Mars Mission robotics class challenges gifted students to design, program rovers

  • Rayph Teller didn’t know what to name his rover.

    The Pershing fifth-grader had been in Advanced Robotics classes once a week at Phelps Center for Gifted Education for three years, so designing, building and programming his rover wasn’t difficult. But he did know he wanted to give his robot a name.

    Rayph is one of 35 third- through fifth-graders currently participating in Dee Kerr’s Mars Mission Advanced Robotics class. Four sections of the class are following a Mindstorms Mars Mission book, which poses challenges for students to complete based on real potential problems for a colony on Mars’ surface, Kerr says.

    “The first challenge our students are working on right now is that there’s a dust storm that has damaged a power station and they have to use their robot to fix it,” she said. “But our overall goal is for our students to be able to design and build a working robot and program it to successfully complete certain challenges.”

    Evan Siever, a fifth-grader at Disney, was making small, systematic tweaks to the programming of his robot so that it would go in a predefined path. It was a painstaking process, but he enjoyed making all the little changes, he said.

    “This is my favorite part of my day,” said Evan. “When I grow up, I want to be an astronomer and engineer, so this allows me to create. And I absolutely love LEGOs. I love to build things, so this is fun.”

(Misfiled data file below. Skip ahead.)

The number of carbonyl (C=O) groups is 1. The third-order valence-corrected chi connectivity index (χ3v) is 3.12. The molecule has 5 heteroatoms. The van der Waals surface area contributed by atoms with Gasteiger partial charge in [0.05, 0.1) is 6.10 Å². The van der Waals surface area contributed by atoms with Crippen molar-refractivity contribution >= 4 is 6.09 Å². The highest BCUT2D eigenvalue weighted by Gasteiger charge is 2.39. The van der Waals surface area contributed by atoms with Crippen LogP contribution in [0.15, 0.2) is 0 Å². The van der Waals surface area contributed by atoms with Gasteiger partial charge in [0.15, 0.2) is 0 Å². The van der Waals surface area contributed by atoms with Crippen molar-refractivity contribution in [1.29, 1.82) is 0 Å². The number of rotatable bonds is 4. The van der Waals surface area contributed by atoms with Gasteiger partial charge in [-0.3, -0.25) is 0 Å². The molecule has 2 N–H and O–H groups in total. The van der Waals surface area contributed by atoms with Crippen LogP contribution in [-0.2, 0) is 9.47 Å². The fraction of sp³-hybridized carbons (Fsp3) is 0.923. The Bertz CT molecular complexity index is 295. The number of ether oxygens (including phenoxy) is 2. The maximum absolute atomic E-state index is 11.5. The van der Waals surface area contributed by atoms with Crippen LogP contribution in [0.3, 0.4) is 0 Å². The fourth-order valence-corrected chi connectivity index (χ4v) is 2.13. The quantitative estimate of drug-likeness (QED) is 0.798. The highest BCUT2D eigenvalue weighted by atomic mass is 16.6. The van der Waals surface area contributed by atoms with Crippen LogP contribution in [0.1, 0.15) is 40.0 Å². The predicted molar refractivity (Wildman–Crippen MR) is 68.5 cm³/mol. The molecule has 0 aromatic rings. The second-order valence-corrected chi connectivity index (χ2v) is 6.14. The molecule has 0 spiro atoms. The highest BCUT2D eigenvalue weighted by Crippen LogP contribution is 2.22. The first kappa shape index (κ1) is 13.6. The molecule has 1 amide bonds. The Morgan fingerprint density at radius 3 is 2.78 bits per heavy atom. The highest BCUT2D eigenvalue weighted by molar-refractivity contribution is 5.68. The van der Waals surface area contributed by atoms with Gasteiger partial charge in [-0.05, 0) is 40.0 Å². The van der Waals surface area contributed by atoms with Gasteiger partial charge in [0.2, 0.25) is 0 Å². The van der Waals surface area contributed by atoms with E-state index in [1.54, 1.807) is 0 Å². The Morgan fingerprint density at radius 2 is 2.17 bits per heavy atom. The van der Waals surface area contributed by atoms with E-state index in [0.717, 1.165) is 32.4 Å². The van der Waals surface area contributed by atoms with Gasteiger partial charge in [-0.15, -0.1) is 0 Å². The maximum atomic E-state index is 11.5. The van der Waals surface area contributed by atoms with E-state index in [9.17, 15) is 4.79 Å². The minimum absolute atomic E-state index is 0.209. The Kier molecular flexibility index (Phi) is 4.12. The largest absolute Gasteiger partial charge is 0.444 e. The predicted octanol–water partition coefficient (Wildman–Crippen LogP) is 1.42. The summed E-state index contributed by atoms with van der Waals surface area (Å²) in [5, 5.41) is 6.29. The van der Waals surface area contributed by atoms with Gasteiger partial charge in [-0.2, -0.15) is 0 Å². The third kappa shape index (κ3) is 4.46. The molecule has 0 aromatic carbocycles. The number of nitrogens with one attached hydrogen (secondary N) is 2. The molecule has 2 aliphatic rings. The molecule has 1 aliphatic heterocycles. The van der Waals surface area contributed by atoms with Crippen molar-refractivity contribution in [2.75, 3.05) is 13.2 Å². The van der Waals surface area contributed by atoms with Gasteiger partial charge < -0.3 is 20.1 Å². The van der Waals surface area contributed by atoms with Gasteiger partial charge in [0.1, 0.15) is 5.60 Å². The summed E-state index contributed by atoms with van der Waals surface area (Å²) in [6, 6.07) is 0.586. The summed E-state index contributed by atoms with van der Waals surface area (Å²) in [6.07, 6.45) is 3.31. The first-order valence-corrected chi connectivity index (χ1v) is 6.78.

The rovers are built using components of the LEGO Mindstorms Robotics kits. Phelps has 48 robotics kits, which are brought out for the second part of each 2-hour weekly class. But every class begins with a lesson about space exploration.

    “One of the teachers at Phelps, her husband is an engineer and back in 2010, he actually worked on part of the Curiosity rover that is functioning on Mars right now,” said Kerr. “So he actually came in and showed up some pictures and talked about the rover. The kids, they love checking the NASA website every day and finding out what Curiosity is up to.”

    Students watched videos of the launch of SpaceX’s Falcon Heavy in class, and Kerr hopes to be able to take her Mars Mission classes to the National Weather Service to learn more about forecasting, atmospheric conditions, and how it relates to Mars’ atmosphere.

    “Space travel isn’t necessarily within my comfort zone as a teacher,” she says. “But it’s been so fun to learn about space exploration right along with my kids. Gifted education and space exploration, it’s all about taking risks. It’s about learning about perseverance, and challenges, and how to conquer those challenges.”

    After finishing up programming work, Rayph holds his rover out to show it to his teacher.

    “I’ve decided on a name,” he says confidently. “I’m going to name it Decision. There’s a Curiosity rover, and there’s an Opportunity rover. So I like Decision.”